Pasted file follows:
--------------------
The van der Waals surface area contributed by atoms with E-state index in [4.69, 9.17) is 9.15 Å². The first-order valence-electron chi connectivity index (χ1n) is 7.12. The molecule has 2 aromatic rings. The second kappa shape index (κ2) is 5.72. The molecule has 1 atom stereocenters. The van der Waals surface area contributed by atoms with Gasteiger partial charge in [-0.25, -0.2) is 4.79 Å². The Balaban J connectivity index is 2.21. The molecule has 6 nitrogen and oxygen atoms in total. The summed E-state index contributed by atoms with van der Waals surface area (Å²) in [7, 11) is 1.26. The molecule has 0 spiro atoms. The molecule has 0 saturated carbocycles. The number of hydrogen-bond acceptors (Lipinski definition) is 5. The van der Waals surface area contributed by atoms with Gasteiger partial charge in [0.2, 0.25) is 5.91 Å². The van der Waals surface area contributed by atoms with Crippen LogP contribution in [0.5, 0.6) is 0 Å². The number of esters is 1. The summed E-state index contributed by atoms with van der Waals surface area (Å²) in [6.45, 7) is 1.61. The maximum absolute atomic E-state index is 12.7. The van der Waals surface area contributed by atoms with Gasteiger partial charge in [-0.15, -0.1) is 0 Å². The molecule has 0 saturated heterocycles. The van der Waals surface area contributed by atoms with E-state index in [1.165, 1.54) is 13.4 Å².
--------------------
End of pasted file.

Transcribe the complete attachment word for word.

The van der Waals surface area contributed by atoms with E-state index in [4.69, 9.17) is 9.15 Å². The first-order valence-electron chi connectivity index (χ1n) is 7.12. The molecule has 2 aromatic rings. The second kappa shape index (κ2) is 5.72. The molecule has 1 atom stereocenters. The van der Waals surface area contributed by atoms with Gasteiger partial charge in [-0.25, -0.2) is 4.79 Å². The Balaban J connectivity index is 2.21. The molecule has 6 nitrogen and oxygen atoms in total. The summed E-state index contributed by atoms with van der Waals surface area (Å²) in [7, 11) is 1.26. The molecule has 0 spiro atoms. The molecule has 0 saturated carbocycles. The number of hydrogen-bond acceptors (Lipinski definition) is 5. The van der Waals surface area contributed by atoms with Gasteiger partial charge in [0.2, 0.25) is 5.91 Å². The van der Waals surface area contributed by atoms with Crippen LogP contribution in [0.5, 0.6) is 0 Å². The number of esters is 1. The summed E-state index contributed by atoms with van der Waals surface area (Å²) in [6.45, 7) is 1.61. The maximum absolute atomic E-state index is 12.7. The van der Waals surface area contributed by atoms with Gasteiger partial charge in [-0.15, -0.1) is 0 Å². The molecule has 0 saturated heterocycles. The van der Waals surface area contributed by atoms with E-state index in [1.165, 1.54) is 13.4 Å².